There’s an overreliance on a subplot in which the Rangers might not actually be worthy of morphing, dragged out repetitively for over an hour, despite every single audience member knowing they most definitely are. It would’ve been okay to have this subplot last only during their training, but to have it last half of the film’s runtime, and consequently restricting the amount of time we’re able to see these characters in action, is a terrible decision on the writer’s behalf. When they do finally morph, and I mean technically that could be considered a spoiler due to how late in the film it actually happens, the story goes from 0 to 100 real quick. In the span of five minutes, a never-ending explosion of mediocre CGI fighting begins, and despite it being the thing I was most anticipating watching this movie, I couldn’t wait for it to end.
One perk that should’ve come from having Power Rangers be a slow burner is character development, yet there’s none to be found. Bill Hader steals the show as Alpha 5, but merely because there’s nobody to really steal the spotlight from. There’s an attempt to give Jason and Billy a backstory, and it kind of works for what this film is going for, but they’re about the only ones who get any sort of depth. About two third into the movie, there comes a point where the filmmakers realised they forgot to explain who any of these characters are and therefore sit them down in a prolonged sequence that’s nothing more than uninteresting, mostly forgettable exposition. Their arcs (or lack of) don’t play into the plot at hand, nor do they do a proficient job at creating empathy for any of the characters.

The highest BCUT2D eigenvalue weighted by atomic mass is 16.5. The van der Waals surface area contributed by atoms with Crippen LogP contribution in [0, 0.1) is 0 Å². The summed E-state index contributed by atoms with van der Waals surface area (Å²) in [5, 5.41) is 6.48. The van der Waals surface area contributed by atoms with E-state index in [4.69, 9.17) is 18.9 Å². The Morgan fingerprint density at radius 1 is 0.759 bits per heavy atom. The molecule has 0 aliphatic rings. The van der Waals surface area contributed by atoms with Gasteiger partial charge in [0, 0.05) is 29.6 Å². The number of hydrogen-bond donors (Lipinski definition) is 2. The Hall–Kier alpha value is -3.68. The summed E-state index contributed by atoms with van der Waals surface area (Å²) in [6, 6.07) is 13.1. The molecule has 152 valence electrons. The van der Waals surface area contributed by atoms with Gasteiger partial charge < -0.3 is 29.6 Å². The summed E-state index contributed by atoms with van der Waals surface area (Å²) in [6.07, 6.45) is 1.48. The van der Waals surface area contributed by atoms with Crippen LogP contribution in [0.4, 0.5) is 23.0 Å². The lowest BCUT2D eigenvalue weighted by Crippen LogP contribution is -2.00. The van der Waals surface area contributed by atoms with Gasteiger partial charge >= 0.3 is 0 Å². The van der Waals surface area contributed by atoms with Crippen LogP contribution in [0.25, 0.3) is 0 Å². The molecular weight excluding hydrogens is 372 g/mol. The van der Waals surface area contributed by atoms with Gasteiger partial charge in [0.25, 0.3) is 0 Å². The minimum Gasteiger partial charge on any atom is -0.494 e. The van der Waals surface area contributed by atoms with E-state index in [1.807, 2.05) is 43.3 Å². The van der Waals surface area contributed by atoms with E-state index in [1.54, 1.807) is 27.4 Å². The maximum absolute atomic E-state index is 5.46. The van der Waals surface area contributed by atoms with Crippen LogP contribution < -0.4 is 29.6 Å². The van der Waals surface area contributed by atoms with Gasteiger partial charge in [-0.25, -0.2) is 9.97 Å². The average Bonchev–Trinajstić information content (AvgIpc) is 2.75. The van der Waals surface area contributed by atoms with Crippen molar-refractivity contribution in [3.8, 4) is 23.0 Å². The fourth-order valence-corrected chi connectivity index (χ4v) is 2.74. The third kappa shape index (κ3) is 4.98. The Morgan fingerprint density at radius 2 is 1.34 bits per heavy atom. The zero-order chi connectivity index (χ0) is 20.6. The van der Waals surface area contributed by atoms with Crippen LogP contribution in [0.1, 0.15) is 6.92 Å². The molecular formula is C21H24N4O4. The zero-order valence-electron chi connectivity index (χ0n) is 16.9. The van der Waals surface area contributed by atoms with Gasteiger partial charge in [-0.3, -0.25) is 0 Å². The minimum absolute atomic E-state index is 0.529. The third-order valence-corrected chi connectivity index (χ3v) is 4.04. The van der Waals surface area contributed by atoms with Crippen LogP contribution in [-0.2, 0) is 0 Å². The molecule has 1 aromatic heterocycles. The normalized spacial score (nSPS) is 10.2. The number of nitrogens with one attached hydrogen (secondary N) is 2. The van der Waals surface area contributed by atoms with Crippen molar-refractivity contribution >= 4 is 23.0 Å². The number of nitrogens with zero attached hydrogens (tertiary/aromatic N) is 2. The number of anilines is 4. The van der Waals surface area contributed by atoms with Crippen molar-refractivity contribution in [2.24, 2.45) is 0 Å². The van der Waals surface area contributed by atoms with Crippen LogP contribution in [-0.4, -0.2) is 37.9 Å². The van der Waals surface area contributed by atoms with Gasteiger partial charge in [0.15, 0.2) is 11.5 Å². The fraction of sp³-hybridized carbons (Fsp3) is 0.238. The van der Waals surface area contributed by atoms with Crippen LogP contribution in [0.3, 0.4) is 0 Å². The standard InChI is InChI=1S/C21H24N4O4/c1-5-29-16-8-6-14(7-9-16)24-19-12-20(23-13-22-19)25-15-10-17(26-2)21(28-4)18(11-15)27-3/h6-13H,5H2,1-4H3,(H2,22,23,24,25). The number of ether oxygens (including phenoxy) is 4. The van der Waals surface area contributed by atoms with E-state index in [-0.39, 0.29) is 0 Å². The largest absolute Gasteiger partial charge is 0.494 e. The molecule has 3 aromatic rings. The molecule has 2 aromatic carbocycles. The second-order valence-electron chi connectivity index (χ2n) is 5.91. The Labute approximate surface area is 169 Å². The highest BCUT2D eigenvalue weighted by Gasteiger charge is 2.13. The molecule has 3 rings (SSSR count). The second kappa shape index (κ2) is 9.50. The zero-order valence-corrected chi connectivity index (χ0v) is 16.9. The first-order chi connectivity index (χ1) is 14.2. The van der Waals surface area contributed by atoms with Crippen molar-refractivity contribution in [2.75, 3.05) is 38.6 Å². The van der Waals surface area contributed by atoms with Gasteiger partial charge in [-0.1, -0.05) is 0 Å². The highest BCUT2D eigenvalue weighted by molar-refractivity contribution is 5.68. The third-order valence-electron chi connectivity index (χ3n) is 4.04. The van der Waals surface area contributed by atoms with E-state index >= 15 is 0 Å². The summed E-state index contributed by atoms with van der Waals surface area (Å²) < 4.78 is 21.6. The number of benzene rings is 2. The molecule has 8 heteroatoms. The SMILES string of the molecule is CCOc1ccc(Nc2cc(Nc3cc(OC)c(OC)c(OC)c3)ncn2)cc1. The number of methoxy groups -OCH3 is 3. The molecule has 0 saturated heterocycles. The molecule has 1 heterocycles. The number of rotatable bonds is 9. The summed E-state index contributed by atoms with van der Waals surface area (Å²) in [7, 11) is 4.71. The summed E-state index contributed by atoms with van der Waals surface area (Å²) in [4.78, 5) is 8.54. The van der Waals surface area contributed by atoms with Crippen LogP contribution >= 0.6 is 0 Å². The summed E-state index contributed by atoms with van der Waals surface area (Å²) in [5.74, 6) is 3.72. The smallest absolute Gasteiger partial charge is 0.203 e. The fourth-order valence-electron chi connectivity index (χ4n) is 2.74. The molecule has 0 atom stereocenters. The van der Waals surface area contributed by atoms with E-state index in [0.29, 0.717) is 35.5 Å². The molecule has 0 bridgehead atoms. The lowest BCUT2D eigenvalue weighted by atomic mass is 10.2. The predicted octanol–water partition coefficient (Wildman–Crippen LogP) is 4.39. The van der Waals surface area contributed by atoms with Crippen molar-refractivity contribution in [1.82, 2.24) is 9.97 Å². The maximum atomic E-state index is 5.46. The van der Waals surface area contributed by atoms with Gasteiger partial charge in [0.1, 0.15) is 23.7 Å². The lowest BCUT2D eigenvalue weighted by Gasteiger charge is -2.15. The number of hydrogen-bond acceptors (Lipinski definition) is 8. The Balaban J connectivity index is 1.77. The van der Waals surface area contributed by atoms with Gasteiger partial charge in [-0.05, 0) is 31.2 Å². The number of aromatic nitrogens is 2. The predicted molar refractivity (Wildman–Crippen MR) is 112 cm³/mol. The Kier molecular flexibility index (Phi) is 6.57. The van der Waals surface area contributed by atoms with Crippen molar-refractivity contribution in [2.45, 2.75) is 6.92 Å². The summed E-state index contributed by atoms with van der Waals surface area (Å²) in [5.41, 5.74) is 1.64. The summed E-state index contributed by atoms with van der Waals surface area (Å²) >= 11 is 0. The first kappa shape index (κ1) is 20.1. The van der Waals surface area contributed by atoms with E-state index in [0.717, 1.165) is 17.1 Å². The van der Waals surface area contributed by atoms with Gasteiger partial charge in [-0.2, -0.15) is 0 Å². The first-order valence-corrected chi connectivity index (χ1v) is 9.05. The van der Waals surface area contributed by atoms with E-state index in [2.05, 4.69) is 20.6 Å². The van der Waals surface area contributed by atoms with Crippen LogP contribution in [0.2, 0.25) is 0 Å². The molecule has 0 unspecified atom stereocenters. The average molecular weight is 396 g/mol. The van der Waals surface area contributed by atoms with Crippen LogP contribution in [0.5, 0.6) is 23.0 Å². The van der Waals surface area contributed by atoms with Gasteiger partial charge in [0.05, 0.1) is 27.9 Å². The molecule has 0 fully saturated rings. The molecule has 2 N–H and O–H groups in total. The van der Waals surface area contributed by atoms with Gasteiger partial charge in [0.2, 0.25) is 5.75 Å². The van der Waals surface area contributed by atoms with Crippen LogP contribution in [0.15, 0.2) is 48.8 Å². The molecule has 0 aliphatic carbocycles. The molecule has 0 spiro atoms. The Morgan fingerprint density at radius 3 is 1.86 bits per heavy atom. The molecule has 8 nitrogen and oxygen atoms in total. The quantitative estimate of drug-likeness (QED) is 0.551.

It should be mentioned that the cast do the best with what they’ve got, each of them clearly pleased to be a Power Ranger, but their performances are undermined by the mediocrity of the plot hole ridden film they’re in. Elizabeth Banks seems to be having fun playing a psychotic villain, a role she’s definitely suited for, but the character she portrays is about as generic as they come. Her motives are unexplained, her powers limitless, and she comes across as essentially immortal, seemingly dying several times throughout and coming back as if nothing ever happened. Visually, she looks cool, even if her initial design to sure to traumatize kids, and Banks nails the role, but she feels more like an afterthought, never really coming into play until it was too late to care.
Product placement is something that’s been a part of cinema for a very long time. After having been subdued to so much of it over the years, it rarely bothers me anymore. I get it, I notice it, and most of the time, I don’t care. Power Rangers, however, is unforgiveable. Without delving into spoilers as to why, although to be frank, there’s not much you can spoil when it comes to this movie, the entirety of the film is one big ad for Krispy Kreme. Once a certain discovery is made, the remainder of the plot revolves around the company, often cited as being delicious and amazing. As much as I wish this were a joke, there’s a scene in which Elizabeth Banks, in the middle of a fight scene, decides to walk into the store, sit down with the company logo clearly placed to the left of frame, and takes her time in eating a plate of donuts. That’s when I gave up on this movie.
I’m not sure why I’m surprised that this film is bad. The original shows, and all subsequent spin offs, are all quite terrible. Yet they’re beloved. With enough earnestness and respect for the source material, something really good could’ve come from this new reboot, but instead we’re left with a misguided and unfocussed movie without a clear target audience. When a film’s not even worth watching to see Elizabeth Banks eating donuts in a Krispy Kreme, you know it’s bad.